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David Hoose, of Northampton, who is terror suspect Alexander Ciccolo's attorney spoke with reporters outside Federal court in Springfield Tuesday shortly after a U.S. Magistrate ordered Ciccolo held without bail.

Ciccolo is being held at the Wyatt Detention Center in Central Falls Rhode Island.

Ciccolo, is alleged to have stabbed a nurse in the head with a pen shortly after he was brought to the Franklin County Jail in Greenfield after his arrest July 4th.  Hoose said Ciccolo regrets assaulting the nurse.

Hoose would not comment on reports Ciccolo has a history of mental illness.  He would not discuss defense strategy in the case.

So far, Ciccolo is charged with being a felon in possession of weapons.  But government papers filed with the court said he was plotting a terrorist attack on a university. 

During the 40 minute hearing Tuesday the prosecution played what Asst. U.S. Atty Kevin O'Regan said was a nine minute excerpt of a 90 minute interview the FBI conducted with Ciccolo after his arrest.  During the portion played in court,  a soft-spoken Ciccolo said the Islamic state known as ISIL " is doing a good thing"  He said the U.S. is " unjust."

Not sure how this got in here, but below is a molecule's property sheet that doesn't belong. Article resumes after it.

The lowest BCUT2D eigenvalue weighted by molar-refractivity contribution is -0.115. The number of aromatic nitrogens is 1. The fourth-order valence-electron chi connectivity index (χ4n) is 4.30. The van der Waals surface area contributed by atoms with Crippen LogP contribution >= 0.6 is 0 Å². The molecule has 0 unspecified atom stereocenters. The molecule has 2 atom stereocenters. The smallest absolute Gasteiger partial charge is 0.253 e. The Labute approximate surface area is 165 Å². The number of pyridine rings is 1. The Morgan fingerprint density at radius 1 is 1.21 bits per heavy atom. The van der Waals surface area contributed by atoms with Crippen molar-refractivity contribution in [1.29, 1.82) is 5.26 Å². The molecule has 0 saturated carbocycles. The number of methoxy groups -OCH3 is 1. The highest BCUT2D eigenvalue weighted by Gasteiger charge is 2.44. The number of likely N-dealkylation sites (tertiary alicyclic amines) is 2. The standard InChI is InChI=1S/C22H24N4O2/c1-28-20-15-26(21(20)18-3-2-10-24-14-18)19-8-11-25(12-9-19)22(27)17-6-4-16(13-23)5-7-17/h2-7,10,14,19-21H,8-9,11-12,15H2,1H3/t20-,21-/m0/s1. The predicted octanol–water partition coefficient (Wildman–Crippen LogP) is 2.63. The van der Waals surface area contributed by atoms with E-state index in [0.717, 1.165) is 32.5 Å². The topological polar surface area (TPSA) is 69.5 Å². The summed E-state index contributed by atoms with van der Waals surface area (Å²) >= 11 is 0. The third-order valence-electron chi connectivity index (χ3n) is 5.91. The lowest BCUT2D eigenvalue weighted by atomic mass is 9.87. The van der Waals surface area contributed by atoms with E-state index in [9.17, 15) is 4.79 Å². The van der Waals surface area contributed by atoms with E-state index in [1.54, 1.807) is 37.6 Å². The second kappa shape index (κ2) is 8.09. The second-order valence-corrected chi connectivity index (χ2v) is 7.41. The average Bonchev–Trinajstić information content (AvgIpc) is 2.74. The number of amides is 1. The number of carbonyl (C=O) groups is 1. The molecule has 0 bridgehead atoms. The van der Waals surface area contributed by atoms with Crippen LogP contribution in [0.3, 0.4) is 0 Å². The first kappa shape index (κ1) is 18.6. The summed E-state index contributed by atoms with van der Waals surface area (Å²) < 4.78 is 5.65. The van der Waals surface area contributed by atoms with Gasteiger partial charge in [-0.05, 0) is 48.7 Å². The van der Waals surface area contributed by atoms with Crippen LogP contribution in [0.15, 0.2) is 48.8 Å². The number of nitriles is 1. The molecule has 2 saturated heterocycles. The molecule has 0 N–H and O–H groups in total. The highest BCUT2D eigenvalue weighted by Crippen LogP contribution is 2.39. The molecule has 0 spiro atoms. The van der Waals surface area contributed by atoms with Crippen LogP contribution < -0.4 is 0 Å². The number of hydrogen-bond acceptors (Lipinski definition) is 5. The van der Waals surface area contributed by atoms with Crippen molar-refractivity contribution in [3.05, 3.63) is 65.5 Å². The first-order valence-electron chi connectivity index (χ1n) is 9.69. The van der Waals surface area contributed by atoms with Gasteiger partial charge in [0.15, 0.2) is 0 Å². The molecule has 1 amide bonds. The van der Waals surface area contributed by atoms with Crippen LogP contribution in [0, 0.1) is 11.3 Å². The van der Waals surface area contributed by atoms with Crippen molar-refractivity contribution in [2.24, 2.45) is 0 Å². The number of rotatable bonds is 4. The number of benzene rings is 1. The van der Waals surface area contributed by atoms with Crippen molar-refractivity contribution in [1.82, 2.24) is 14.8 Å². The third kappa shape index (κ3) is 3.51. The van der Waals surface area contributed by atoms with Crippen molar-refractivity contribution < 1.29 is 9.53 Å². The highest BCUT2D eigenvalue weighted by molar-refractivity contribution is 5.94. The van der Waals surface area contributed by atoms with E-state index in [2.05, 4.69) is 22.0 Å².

Hoose, in arguing to release Ciccolo into the custody of his mother and stepfather, who were in court, said no threats of violence were made by the defendent during the portion of the interview played in court.

He said the mother and stepfather live a remote part of the Berkshires.  He would not reveal the exact location.

Update: Alexander Ciccolo is being kept in custody until his trial. Saying the risks are great if Ciccolo is released, U.S. Magistrate Katherine Robertson ordered detention without bail around 4:30 p.m. Tuesday.

A detention hearing is scheduled this afternoon for an Adams, Massachusetts man federal authorities say was planning an attack in support of the Islamic State group. The 23-year-old son of a Boston Police captain was arrested July 4th outside his apartment in the small Berkshire County town.

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A bill filed in the Massachusetts legislature is aimed at preventing a leading cause of injury to children—falls from windows.  The bill was scheduled for a public hearing today before the legislature’s Committee on Housing.

The bill calls on the state to create a Window Falls Prevention Program. The program would offer education to the public about the dangers open windows can pose to young children and the importance of installing window guards.